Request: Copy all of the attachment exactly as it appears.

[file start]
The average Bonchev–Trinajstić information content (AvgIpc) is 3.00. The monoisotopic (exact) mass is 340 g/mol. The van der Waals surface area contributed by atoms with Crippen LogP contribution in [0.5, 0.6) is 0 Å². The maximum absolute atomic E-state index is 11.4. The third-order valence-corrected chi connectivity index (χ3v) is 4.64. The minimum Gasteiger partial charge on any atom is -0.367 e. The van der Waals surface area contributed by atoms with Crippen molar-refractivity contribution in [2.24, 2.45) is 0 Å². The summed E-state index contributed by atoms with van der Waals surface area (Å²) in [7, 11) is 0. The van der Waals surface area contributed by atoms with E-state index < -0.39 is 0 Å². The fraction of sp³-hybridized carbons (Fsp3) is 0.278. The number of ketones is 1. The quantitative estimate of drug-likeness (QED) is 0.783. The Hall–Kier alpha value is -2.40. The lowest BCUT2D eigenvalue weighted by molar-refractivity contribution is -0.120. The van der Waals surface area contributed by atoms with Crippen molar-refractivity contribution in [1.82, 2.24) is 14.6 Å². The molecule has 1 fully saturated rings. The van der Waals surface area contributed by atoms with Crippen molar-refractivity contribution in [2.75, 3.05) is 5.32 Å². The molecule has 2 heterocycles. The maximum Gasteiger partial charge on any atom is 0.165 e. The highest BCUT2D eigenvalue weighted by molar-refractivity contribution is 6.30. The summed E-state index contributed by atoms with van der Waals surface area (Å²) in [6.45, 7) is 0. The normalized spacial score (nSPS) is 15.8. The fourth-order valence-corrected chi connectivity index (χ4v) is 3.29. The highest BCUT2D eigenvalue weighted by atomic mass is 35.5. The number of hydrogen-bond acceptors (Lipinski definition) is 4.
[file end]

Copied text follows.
The average Bonchev–Trinajstić information content (AvgIpc) is 3.00. The monoisotopic (exact) mass is 340 g/mol. The van der Waals surface area contributed by atoms with Crippen LogP contribution in [0.5, 0.6) is 0 Å². The maximum absolute atomic E-state index is 11.4. The third-order valence-corrected chi connectivity index (χ3v) is 4.64. The minimum Gasteiger partial charge on any atom is -0.367 e. The van der Waals surface area contributed by atoms with Crippen molar-refractivity contribution in [2.24, 2.45) is 0 Å². The summed E-state index contributed by atoms with van der Waals surface area (Å²) in [7, 11) is 0. The van der Waals surface area contributed by atoms with E-state index < -0.39 is 0 Å². The fraction of sp³-hybridized carbons (Fsp3) is 0.278. The number of ketones is 1. The quantitative estimate of drug-likeness (QED) is 0.783. The Hall–Kier alpha value is -2.40. The lowest BCUT2D eigenvalue weighted by molar-refractivity contribution is -0.120. The van der Waals surface area contributed by atoms with Crippen molar-refractivity contribution in [1.82, 2.24) is 14.6 Å². The molecule has 1 fully saturated rings. The van der Waals surface area contributed by atoms with Crippen molar-refractivity contribution in [2.75, 3.05) is 5.32 Å². The molecule has 2 heterocycles. The maximum Gasteiger partial charge on any atom is 0.165 e. The highest BCUT2D eigenvalue weighted by molar-refractivity contribution is 6.30. The summed E-state index contributed by atoms with van der Waals surface area (Å²) in [6.45, 7) is 0. The normalized spacial score (nSPS) is 15.8. The fourth-order valence-corrected chi connectivity index (χ4v) is 3.29. The highest BCUT2D eigenvalue weighted by atomic mass is 35.5. The number of hydrogen-bond acceptors (Lipinski definition) is 4.